If you have a CCD or CMOS camera designed for astroimaging, or a DSLR camera attached to your telescope, you can perform photometry of variable stars. The simplest photometric procedures are those which capture the times of certain events (such as the times at which the light curve of a pulsating variable star peaks, or the times of eclipse for an eclipsing binary star system). For these studies, you do not need special photometry filters, but you will need to understand the magnitude system, and how to calculate magnitudes from the raw counts or ADUs (Analogue Digital Units) which your camera outputs when you measure the light it records coming from a particular star.
If you wish to undertake more stringent work and capture the actual magnitudes of variable stars, you will need at least one photometric filter for your CCD camera. If you use a DSLR camera, you will need to understand how to transform mathematically the way your camera sees the colours of stars to a standard system for defining star colour (i.e., you will need to determine transformation coefficients for your imaging system), and then use those to make your final magnitude calculations.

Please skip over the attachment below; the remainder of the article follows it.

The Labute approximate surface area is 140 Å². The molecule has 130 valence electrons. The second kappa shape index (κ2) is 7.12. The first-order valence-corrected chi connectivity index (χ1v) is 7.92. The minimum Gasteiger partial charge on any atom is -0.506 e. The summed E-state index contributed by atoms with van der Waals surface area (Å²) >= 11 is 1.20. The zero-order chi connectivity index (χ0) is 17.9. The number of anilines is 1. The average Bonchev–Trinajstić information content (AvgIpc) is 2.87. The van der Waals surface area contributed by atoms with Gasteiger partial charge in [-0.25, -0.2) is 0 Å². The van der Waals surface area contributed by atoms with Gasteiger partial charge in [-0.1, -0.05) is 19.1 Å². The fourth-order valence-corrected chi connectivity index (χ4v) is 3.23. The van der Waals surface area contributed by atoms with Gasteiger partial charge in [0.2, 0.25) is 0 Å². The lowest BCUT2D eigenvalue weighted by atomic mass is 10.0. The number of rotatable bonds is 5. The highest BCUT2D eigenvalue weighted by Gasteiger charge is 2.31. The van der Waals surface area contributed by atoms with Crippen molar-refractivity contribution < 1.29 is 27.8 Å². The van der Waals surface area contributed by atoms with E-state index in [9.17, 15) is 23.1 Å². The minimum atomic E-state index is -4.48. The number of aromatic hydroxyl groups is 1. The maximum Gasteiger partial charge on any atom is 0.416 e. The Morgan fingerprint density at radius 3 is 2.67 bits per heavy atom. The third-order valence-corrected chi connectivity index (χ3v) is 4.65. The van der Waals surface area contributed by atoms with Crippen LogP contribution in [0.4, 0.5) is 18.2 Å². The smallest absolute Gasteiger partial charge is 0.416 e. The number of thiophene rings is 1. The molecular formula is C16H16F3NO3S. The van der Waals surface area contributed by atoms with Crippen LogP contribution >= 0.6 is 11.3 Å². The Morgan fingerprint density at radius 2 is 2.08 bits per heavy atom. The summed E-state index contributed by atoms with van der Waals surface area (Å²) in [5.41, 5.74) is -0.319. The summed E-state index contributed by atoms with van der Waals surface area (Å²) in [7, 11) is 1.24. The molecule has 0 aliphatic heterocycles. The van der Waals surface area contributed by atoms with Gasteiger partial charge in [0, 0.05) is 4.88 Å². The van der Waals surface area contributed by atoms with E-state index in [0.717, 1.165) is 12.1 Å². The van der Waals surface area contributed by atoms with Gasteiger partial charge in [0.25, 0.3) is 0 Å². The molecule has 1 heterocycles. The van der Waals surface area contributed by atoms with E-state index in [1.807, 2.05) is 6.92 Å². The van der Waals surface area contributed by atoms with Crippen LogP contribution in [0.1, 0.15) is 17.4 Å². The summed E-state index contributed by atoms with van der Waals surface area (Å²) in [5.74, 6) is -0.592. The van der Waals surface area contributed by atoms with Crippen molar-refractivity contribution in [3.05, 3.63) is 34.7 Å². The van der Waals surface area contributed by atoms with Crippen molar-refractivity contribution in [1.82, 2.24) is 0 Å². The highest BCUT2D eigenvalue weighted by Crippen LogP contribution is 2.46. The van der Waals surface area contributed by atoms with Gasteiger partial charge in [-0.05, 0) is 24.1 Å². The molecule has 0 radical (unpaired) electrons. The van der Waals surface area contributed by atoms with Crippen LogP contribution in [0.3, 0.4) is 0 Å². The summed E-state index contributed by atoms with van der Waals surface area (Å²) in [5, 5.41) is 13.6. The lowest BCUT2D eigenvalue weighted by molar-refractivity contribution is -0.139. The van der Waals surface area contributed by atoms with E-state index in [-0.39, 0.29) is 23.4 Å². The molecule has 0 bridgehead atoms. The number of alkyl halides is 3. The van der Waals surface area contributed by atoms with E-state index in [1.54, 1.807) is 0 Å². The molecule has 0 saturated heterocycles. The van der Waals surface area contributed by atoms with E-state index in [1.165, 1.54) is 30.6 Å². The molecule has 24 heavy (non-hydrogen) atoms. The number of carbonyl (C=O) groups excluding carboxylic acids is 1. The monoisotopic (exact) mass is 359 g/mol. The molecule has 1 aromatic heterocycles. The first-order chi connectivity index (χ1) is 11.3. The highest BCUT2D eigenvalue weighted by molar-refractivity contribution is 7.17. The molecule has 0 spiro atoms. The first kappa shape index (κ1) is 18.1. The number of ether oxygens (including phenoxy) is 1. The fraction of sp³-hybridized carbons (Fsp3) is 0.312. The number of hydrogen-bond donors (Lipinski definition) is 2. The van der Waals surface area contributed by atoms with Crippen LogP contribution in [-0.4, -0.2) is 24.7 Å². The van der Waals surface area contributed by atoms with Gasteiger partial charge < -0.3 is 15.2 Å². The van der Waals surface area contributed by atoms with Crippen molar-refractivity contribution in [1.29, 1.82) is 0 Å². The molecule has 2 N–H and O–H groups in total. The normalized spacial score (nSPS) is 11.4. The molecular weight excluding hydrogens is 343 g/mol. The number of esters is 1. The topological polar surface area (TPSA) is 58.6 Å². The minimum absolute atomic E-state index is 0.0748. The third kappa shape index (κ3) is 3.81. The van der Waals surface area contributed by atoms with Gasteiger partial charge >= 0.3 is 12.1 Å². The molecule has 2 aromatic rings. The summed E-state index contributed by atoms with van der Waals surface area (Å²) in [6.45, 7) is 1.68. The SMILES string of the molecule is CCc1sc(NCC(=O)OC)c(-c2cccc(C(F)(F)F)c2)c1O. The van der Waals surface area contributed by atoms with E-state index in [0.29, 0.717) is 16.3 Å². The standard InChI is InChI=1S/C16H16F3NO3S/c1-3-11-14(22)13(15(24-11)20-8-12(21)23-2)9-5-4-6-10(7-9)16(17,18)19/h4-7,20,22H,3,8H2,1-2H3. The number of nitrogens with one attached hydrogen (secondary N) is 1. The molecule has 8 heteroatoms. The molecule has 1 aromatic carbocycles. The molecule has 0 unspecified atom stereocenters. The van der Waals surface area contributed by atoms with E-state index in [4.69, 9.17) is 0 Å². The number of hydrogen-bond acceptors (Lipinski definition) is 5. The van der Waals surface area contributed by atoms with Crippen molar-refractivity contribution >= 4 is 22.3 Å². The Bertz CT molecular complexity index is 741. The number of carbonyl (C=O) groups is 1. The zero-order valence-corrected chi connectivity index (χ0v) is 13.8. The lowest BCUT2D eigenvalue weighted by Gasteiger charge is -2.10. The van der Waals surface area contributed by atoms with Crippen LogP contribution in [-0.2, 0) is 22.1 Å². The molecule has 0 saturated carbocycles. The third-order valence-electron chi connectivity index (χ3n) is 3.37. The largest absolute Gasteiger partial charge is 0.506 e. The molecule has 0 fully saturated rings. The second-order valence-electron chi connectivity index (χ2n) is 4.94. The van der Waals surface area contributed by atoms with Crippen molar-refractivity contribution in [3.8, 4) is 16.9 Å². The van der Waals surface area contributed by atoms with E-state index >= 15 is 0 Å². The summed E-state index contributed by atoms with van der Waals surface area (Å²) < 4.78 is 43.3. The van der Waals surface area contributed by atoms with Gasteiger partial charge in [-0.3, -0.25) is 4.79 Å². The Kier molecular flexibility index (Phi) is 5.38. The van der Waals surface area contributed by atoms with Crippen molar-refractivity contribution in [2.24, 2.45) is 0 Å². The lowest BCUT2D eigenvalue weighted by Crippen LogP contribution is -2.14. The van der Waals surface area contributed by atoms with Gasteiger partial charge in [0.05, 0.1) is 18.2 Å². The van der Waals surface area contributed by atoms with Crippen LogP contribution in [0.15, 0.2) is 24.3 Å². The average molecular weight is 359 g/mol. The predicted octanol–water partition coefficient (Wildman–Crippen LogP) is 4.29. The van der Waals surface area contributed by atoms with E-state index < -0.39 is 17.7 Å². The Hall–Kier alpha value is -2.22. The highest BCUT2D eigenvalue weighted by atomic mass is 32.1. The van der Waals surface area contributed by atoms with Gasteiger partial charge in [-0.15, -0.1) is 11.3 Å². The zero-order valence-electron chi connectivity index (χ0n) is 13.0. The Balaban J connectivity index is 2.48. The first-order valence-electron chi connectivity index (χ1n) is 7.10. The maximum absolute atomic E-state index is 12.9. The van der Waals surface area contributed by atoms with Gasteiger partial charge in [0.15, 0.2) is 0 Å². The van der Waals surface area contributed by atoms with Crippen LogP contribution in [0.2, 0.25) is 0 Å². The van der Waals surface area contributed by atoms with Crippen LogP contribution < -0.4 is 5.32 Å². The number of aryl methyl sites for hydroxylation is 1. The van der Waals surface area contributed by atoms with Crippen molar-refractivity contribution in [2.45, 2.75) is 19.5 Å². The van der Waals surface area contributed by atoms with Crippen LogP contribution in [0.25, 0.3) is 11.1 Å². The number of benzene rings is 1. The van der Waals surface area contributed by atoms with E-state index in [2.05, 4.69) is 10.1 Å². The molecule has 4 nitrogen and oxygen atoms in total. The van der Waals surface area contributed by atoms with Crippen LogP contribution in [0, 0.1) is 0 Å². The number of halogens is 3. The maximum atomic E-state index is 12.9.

All of the procedures you need are described in detail in the CCD Photometry Guide and the DSLR Observing Manual (look under Observing>Observing Manuals on the AAVSO Home Page).
Data from CCD or DSLR photometry can be used to construct light curves, a plot of the change in magnitude of the variable star with time. The example below is a light curve of the delta Scuti pulsating variable star RS Gru, which has a period of approximately 3.5 hours. It represents data obtained by DSLR photometry during one night in September 20217, from 167 images taken over 8.5 hours. From light curves like this, the times at which the peaks of the light curves occur can be determined, and any changes in the period can be calculated.